contributed by Harmony Lambert
We’ve all been there: you’re climbing and go to unlock a carabiner, only to find it stuck closed. It’s frustrating and can lead to a dangerous situation. Here, we’ll explore ways to deal with a locked carabiner that won’t budge.
Why it happens
How to Deal
Put weight into it
The easiest way to unlock most stuck carabiners is by trying to unscrew the gate while putting weight into it. Sometimes you can simply pull the carabiner apart with your hands (applying force in line with the spine) while another person tries unscrewing it. Other times you’ll need to sit into it—possibly even bounce on it—while working the gate.
Use some cord
If weighing it doesn’t work, you can get a better grip by clove hitching some spare cord (accessory line, shoelace, etc.) onto the stuck gate. Pull in the direction you’re trying to unlock while lifting the gates sleeve. The more textured the gate, the easier this will work. The hitch may slip a few times, but with enough friction, it will eventually grip.
You can also use a sling or tied loop to fix a friction hitch onto the gate. Snug it up tight and turn it in the direction needed to unlock the gate — make sure to tie the hitch in the correct orientation.
If troubleshooting up to this point hasn’t worked, a last ditch effort is to hit the gate. It’s recommended to try to hit the gate in the direction you want it to move, but that can sometimes be hard. Often, just wailing on it in any way will do the trick.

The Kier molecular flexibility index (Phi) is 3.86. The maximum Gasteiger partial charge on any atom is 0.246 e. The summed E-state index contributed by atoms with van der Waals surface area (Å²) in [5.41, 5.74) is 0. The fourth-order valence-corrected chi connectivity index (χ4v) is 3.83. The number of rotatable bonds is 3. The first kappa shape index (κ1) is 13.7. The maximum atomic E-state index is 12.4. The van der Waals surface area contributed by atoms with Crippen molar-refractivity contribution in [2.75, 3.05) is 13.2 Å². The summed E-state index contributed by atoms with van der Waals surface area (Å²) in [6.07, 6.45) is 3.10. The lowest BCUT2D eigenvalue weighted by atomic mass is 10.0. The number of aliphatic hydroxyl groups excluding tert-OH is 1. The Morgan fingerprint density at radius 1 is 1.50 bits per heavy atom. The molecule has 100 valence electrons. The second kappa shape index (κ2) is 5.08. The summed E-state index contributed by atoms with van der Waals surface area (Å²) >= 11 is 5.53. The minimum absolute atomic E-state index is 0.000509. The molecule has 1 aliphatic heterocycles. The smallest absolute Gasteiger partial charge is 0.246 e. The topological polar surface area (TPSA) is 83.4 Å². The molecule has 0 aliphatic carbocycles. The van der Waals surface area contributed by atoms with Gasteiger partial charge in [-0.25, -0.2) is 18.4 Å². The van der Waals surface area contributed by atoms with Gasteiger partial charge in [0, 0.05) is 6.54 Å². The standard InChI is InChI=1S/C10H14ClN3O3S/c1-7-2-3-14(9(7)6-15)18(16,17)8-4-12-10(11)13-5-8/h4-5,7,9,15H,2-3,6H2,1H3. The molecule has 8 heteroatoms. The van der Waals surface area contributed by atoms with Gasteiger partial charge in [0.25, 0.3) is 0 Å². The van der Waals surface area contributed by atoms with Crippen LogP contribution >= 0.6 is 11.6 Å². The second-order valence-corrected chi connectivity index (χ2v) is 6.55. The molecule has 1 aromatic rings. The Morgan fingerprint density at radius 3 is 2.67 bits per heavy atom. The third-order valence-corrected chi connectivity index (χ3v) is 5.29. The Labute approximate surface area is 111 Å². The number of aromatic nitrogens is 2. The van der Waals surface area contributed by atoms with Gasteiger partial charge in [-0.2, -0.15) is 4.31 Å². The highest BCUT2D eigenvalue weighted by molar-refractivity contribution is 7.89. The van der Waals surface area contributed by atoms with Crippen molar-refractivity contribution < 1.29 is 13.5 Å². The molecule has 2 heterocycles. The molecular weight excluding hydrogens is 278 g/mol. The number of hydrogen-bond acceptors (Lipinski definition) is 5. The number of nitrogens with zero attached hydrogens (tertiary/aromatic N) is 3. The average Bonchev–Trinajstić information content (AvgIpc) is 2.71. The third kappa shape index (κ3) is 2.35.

I’ve seen this work before, and it’s pretty surprising how much force it can take to get the screw unlocked. While setting up scaffolding at a climb training camp a carabiner on a safety lanyard became stuck and nothing was working to get it open. “Just hit it,” my friend shouted. The climber above tapped the gate against some metal but it didn’t budge. “Really hit it. Like, don’t hold back. Just nail it.” A couple solid hits against metal frame of the scaffolding and it finally unlocked.
This method has been met with concern about hairline fractures compromising climbing equipment. Richard Delaney of RopeLab summarizes his lab test (Dropped Carabiners) thusly:
“From these tests, the lack of manufacturers related recommendations, and the lack of any credible account of a carabiner having ever broken in normal use, I am satisfied that the often quoted ‘dropped carabiner causing micro-fractures’ statement appears to be unfounded. I feel confident to say that, regardless of history, a carabiner which passes a rigorous inspection undertaken by a ‘competent person’ should be considered fine for normal use.” — RopeLab
Take your time researching hairline fractures, then deciding for yourself exactly what kind of protocol you want to take for dropped carabiners and other hard PPE that has generally taken a beating.
A problem I’ve run into a handful of times is a screw link jamming up and being hard to open. A spare makes for a great wrench — simply open the link and match it to the gate you’re trying to unlock. It’s one of those beautifully simple solutions you stumble upon once in awhile.
As with most problems that come up in life, the best remedy is preventing them from happening in the first place. In the case of stuck carabiners, this can usually be done pretty easily. Simply screw it down when it is unweighted, then back it off barely. If you have to lock a weighted carabiner, then it’s especially important to not over tighten.
Tightening screw lock carabiners as much as you can may feel good and more secure but it’s unnecessary. You only need to tighten it enough to keep the gate locked; the strength of the carabiner will remain the same here as when the screw lock is tightened down all the way.